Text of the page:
June 2015
Volume 56, Issue 7
Free
ARVO Annual Meeting Abstract  |   June 2015
An in vitro model using corneal cells to test antiangiogenic activity
Author Affiliations & Notes
  • Javier Adrián Calles
    IOBA (Institute of Applied Ophthalmobiology) - University of Valladolid, Valladolid, Spain
  • Mario Crespo-Moral
    IOBA (Institute of Applied Ophthalmobiology) - University of Valladolid, Valladolid, Spain
  • Antonio Lopez-Garcia
    IOBA (Institute of Applied Ophthalmobiology) - University of Valladolid, Valladolid, Spain
  • Yolanda Diebold
    IOBA (Institute of Applied Ophthalmobiology) - University of Valladolid, Valladolid, Spain
  • Footnotes
    Commercial Relationships Javier Calles, None; Mario Crespo-Moral, None; Antonio Lopez-Garcia, None; Yolanda Diebold, None
  • Footnotes
    Support None
Investigative Ophthalmology & Visual Science June 2015, Vol.56, 4506. doi:
  • Views
  • Share
  • Tools
    • Alerts
      ×
      This feature is available to authenticated users only.
      Sign In or Create an Account ×
    • Get Citation

      Javier Adrián Calles, Mario Crespo-Moral, Antonio Lopez-Garcia, Yolanda Diebold, ; An in vitro model using corneal cells to test antiangiogenic activity. Invest. Ophthalmol. Vis. Sci. 2015;56(7 ):4506.

      Download citation file:


      © ARVO (1962-2015); The Authors (2016-present)

      ×
  • Supplements
Abstract

Purpose: Vascular endothelial growth factor (VEGF) is widely viewed as the main proangiogenic stimulus in pathological neovascularization of eye tissues including the cornea. There is a growing interest in the discovery of new molecules that inhibit VEGF and only a few in vitro corneal models of neovascularization. This work aims at designing an in vitro model to study antiangiogenic activity of drugs based on VEGF production by corneal cells.

Methods: Human corneal epithelial (HCE) cells were grown in DMEM/F12 medium with or without serum as basal conditions. Then, cells were exposed to IL-6 (50 or 100 ng/ml) for 24 or 48 h. VEGF release was measured in cell culture supernatants by ELISA after 24, 48 and 72 h. In another set of experiments, cells were scratched with a pippete tip to simulate a wound and maintained in serum-free medium for 24 h. Immediatly after the scratch, either same IL-6 concentrations or none were added, and release of VEGF by HCE cells during wound closure was measured. Conjunctival epithelium and retinal pigment epithelium cell lines were used as controls for unstimulated secretion of VEGF. Data are expressed as mean ± SEM, and were analyzed by the Student t test.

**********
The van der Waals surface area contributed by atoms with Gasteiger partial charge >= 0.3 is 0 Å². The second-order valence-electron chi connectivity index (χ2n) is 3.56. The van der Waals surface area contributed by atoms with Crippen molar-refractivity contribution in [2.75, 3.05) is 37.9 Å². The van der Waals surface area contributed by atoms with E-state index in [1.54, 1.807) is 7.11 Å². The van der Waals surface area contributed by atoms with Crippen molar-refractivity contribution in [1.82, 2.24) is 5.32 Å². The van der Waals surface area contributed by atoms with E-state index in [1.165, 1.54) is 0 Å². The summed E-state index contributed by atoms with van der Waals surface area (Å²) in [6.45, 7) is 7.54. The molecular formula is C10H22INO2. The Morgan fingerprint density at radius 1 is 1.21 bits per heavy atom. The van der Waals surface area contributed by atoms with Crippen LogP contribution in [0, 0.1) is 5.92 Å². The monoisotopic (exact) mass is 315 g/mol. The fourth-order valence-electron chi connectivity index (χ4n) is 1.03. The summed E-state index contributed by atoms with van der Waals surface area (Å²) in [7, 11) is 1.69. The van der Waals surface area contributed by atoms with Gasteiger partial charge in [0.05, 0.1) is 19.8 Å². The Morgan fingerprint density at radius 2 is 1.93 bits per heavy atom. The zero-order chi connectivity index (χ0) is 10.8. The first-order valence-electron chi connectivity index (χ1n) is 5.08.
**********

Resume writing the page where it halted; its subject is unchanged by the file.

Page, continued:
Results: HCE cells released detectable VEGF levels that were about 6 times lower than those produced by control cell lines. Basal release of VEGF by the three cell lines occurred in a time-dependent manner that was significantly affected by the presence of serum in culture medium. 50 ng/ml but not 100 ng/ml IL-6 significantly increased VEGF expression in HCE cells, being 85% and 66% higher for 24 and 48 h respectively (p < 0.05). A 20% reduction in VEGF release was observed in scratched cells (p < 0.05); however, the presence of IL-6 returned VEGF levels to those of the control uninjured cells.

Conclusions: Corneal cells responded to serum or IL-6 stimulation by increasing VEGF secretion. These cells responded with a reduction in VEGF secretion when they were wounded, and IL-6 partially compensated that reduction. These findings indicate that corneal cells are reactive in vitro to stimuli affecting VEGF production. This model could be useful to test antiangiogenic drugs for corneal neovascularization.

×
×

This PDF is available to Subscribers Only

Sign in or purchase a subscription to access this content. ×

You must be signed into an individual account to use this feature.

×